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Unraveling the myths of Chinese American giving: Exploring donor motivations and effective fundraising strategies for U.S. higher education

dc.contributor.advisorLin, Jingen_US
dc.contributor.advisorDrezner, Noah Den_US
dc.contributor.authorTsunoda, Kozueen_US
dc.date.accessioned2011-07-07T05:46:02Z
dc.date.available2011-07-07T05:46:02Z
dc.date.issued2011en_US
dc.identifier.urihttp://hdl.handle.net/1903/11702
dc.description.abstractChinese Americans form a growing population of individual philanthropists in U.S. universities and colleges. Despite their continuing contributions to the development of U.S. higher education, the voices of Chinese American donors have not garnered enough scholarly attention. In fact, there still remain hidden "myths" about Chinese American giving: 1) Chinese American donors are "non-traditional"; 2) Chinese American giving is "small, private, and personal"; 3) Chinese American giving differs generationally; and 4) increasing international Chinese student populations in the U.S. will generate positive effects on overall trends in Chinese American giving. Using interview data from fourteen Chinese American donors who have supported U.S. higher education, this dissertation explores these four "myths" regarding Chinese American giving to U.S. higher institutions. The findings highlight that the impact of "traditional" and "non-traditional" perspectives regarding donor motivation combines to form a more holistic dynamic of Chinese American donor behaviors. While cultural factors influenced donors in different ways, "traditional" donor motivations did encourage Chinese American giving to U.S. higher education. These included familial obligations, community and institutional reciprocity, and an appreciation for the impact and value of education. In contrast, though, while donors' motivations could be characterized as "traditional," the way in which Chinese Americans donated to higher education was decidedly "non-traditional." Donations described in the study were large, institutionalized, and public, all of which characterize Western patterns of philanthropy, not Chinese. However, participants in the study were not Chinese; they were Chinese American, and nearly all of them cited the impact of Western culture on their giving practices or their concept of philanthropy. Many elaborated further, referencing their use of skills acquired in capitalist ventures as influencing how they donate funds. In other words, donors acquired and implemented American models of professional philanthropy. Chinese American donors interviewed for this study gave directly to universities and established nonprofit foundations to operate their charitable funds. Others served on university boards, providing strategic advice and assisting with institutional fundraising efforts. While still influenced by traditional concepts of Chinese philanthropy, Chinese American donors have transformed their practices into a new and unique culture of ethnic philanthropic giving.en_US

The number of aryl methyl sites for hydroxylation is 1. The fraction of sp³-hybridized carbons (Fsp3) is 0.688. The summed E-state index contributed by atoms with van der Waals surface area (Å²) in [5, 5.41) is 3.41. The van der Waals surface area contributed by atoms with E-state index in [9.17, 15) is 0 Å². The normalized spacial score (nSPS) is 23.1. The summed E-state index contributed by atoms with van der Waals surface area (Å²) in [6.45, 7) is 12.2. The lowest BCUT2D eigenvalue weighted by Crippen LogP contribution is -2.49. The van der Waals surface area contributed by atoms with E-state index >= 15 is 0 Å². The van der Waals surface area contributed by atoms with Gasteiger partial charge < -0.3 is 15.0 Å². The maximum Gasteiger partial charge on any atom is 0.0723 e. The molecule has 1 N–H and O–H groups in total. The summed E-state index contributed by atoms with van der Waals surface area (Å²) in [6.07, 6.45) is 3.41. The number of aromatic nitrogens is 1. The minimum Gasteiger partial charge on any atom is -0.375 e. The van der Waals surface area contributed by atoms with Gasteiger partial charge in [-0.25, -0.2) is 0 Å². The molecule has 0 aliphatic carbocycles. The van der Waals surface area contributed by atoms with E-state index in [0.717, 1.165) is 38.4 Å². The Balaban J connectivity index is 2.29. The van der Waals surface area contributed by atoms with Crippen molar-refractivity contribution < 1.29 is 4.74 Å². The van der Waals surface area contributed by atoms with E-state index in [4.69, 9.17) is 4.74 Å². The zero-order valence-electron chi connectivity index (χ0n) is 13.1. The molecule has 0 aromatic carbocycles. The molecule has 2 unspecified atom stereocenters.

dc.titleUnraveling the myths of Chinese American giving: Exploring donor motivations and effective fundraising strategies for U.S. higher educationen_US
dc.typeDissertationen_US
dc.contributor.publisherDigital Repository at the University of Marylanden_US
dc.contributor.publisherUniversity of Maryland (College Park, Md.)en_US
dc.contributor.departmentEducation Policy, and Leadershipen_US
dc.subject.pqcontrolledHigher Educationen_US
dc.subject.pqcontrolledAsian American Studiesen_US
dc.subject.pquncontrolledAsian American Givingen_US
dc.subject.pquncontrolledChinese American Donorsen_US
dc.subject.pquncontrolledDonor Motivationen_US
dc.subject.pquncontrolledPhilanthropy and Fundraisingen_US
dc.subject.pquncontrolledUniversity Developmenten_US


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